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Saturday, November 12, 2011

New Uses for Newspaper

Original Article

Using newspaper as a prepper
Preparedness-minded folks need to keep an eye out for how common items can be re-purposed to be helpful in other ways.  It helps us to think creatively to solve problems, but it has other perks as well.  If you can reduce your trash output, that is handy because someday disposal may not be as easy as the trash truck stopping at your curb.
Beyond that, some things are pretty easy to come by (now at least), cheap or free, and are really multi-purpose once you think about it.  I want to focus on a common one to get us started-  newspaper.

Some Frequent Uses


Newspaper is often what you turn to when you need to start a fire.  It makes great tinder.  Some people even roll and tape or tie them into “logs” for the fireplace.
You may have used newspaper in your last move to wrap your fragile items.  It is very good for that.  You can take that a step further and shred it for packing  material when you ship things.
Lots of people have probably used newspaper along with another handy item, vinegar, to clean windows without leaving lint.

Other Good Uses

You may have never thought of this, but newspaper can be very handy in the garden.  I use it (no glossy color ones) to create a weed barrier around my new plants and then cover that with a layer of grass clippings to keep it in place.  It’s all biodegradable, so at the end of the season, you can turn it in and you’ve added some organic matter also.

Many people use it to create new beds.  They lay it down thickly (8+ sheets) with rocks or something to weight it down and just wait a season.  The grass and weeds are killed, the earthworms come up to enjoy the nice conditions beneath it, and you have a new garden bed with little work needed to prepare it for plants.
Here are some other uses:
  • Multiple sheets are sometimes used over tender plants when cold temperatures are predicted.  It’s lightweight enough not to break the plants, but keeps frost from settling on the leaves.
  • Wrapping underripe produce in newsprint can help protect it in storage as it ripens.  Some people pick all the green tomatoes the day before frost and enjoy them for weeks to come this way.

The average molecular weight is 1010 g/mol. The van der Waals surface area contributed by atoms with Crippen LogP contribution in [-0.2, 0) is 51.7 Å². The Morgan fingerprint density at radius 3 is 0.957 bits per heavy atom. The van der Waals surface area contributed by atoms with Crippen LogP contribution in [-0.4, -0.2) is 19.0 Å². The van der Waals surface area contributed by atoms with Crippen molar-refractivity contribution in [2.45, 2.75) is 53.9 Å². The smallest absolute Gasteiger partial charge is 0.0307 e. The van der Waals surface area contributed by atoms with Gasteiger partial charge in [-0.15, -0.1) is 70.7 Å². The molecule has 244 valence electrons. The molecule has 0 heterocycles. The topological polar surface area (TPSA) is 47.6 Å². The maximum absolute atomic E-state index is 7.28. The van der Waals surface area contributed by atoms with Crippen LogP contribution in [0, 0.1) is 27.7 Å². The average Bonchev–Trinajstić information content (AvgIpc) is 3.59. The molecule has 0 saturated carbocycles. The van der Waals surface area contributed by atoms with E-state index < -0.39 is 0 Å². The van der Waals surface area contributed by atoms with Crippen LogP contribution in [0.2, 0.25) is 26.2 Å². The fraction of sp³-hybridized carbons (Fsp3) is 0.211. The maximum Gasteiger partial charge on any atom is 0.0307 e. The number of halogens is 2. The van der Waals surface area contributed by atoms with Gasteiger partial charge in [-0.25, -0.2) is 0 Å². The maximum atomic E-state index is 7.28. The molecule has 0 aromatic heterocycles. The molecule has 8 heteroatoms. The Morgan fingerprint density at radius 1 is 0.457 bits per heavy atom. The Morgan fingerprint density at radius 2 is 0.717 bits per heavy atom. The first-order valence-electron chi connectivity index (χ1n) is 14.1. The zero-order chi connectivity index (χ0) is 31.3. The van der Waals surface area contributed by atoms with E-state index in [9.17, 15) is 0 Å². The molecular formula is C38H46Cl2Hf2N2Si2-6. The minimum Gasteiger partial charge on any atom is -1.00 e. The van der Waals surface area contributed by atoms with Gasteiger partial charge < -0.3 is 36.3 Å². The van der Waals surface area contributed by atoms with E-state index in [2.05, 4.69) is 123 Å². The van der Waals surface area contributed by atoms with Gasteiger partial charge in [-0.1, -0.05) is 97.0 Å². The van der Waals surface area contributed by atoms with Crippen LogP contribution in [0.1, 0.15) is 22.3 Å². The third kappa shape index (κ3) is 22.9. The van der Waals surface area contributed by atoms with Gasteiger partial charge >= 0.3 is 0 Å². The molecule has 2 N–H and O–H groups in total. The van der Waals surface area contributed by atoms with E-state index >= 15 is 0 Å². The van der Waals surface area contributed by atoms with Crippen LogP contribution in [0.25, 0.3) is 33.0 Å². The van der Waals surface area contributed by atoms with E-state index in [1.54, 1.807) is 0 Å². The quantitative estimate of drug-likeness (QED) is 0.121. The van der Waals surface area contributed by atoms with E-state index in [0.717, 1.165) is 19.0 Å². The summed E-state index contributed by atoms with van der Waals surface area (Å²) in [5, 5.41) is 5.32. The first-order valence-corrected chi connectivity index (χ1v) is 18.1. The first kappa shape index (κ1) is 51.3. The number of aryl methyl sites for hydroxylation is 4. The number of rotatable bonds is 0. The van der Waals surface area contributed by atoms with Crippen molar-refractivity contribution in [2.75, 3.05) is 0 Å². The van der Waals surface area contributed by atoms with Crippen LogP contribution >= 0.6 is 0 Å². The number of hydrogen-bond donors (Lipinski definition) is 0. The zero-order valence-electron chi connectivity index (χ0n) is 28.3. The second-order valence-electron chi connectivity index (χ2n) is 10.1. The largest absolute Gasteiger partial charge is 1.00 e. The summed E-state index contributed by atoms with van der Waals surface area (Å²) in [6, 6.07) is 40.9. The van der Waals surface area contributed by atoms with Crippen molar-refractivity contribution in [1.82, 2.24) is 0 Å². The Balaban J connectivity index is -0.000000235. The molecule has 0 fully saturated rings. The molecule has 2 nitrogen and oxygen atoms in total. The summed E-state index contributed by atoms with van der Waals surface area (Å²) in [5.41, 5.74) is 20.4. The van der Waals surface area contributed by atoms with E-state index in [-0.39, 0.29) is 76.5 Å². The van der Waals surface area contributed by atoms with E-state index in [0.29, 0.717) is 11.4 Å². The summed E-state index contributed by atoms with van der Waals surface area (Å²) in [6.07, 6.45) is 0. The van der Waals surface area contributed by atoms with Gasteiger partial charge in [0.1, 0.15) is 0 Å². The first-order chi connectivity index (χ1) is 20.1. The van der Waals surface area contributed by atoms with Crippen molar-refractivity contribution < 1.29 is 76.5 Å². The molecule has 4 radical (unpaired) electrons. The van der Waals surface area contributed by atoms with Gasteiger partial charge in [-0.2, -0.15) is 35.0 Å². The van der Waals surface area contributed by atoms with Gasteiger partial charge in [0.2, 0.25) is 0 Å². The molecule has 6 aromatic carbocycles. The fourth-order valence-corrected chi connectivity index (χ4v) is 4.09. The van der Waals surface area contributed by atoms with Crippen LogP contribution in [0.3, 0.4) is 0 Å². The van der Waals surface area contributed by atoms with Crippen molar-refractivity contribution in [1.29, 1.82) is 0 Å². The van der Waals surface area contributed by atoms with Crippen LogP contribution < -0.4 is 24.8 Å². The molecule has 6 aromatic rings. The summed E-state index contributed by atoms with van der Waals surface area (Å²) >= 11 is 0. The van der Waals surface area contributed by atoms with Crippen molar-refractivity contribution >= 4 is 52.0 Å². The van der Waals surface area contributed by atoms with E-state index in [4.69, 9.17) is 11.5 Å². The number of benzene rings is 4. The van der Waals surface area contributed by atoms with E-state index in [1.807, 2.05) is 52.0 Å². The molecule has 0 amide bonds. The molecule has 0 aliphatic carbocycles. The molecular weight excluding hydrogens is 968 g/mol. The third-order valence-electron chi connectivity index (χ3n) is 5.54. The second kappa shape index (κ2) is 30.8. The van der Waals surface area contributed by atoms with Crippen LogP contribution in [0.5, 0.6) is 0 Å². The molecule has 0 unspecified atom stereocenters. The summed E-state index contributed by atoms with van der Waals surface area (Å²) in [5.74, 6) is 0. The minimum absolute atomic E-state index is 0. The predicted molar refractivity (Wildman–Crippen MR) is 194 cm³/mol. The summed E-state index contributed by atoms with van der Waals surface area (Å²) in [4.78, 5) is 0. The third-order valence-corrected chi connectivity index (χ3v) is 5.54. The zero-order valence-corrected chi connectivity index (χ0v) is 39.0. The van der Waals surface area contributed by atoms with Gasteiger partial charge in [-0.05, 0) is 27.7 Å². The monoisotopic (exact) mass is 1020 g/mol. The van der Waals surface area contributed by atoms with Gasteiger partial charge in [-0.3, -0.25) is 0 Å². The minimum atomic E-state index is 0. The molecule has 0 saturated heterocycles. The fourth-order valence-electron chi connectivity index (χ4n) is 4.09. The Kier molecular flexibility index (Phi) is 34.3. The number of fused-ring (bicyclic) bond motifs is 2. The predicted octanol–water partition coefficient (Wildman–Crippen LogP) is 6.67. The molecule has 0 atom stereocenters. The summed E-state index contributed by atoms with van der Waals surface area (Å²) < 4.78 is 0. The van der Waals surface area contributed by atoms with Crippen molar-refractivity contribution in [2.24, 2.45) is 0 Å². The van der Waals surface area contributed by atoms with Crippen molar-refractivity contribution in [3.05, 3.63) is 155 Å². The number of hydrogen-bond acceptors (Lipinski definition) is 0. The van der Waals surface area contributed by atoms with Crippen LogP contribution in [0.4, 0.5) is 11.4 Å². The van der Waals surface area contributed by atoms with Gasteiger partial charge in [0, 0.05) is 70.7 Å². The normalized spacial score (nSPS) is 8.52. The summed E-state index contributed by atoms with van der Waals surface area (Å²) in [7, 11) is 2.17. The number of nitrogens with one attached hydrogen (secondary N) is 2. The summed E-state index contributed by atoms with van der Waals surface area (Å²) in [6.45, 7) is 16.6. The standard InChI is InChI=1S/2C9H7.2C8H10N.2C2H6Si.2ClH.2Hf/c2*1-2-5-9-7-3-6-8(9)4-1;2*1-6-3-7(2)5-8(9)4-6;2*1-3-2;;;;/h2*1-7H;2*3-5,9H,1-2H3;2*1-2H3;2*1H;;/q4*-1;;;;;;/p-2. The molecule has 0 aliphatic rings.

• Folded sections make good knee pads when weeding or doing other kneeling jobs.
  • You can create your own paper pots to start your seedlings and save yourself some money.
  • I use shredded newspaper in our worm bins when more dry material is needed.  It readily absorbs excess moisture and the worms can eat it since it’s organic.
  • I’ve never tried this, but some people claim it can be laid across windshields to prevent them from icing.  We do not have a garage, so I will have to try this.
  • Newsprint is excellent for absorbing spills of all sorts.  It’sa great “tablecloth” for art or pumpkin carving.  It absorbs grease under the car or in the kitchen.
  • Balling it up and putting it in damp and/or smelly shoes and boots helps them hold their shape when the dry, but also absorbs odors as it wicks away the moisture.
  • I make shredded newspaper the base layer in our rabbits’ nesting boxes.  It is good insulation for the naked newborns.
I’ve been doing a little study on the Great Depression and how people got through it.  I’ve picked up a couple of tips there too.  People used it to stop drafts in the house. Women used newspaper to make dress patterns. They used it as an extra layer in diapers. “Hobos” often put it down on the ground beneath them when they slept to keep the dampness of the ground from seeping into their clothes and chilling them.

The most common use was probably as insulation or blankets. Homeless or transient people searching for work put it under their clothes to keep in their heat or piled them on top of themselves since they were often without coats or blankets.
I hope our nation never returns to such desperate times, but I’m glad we’re practicing this kind of problem-solving in case it becomes necessary.
What are your favorite uses for newspaper?  Please include them in the comments section.

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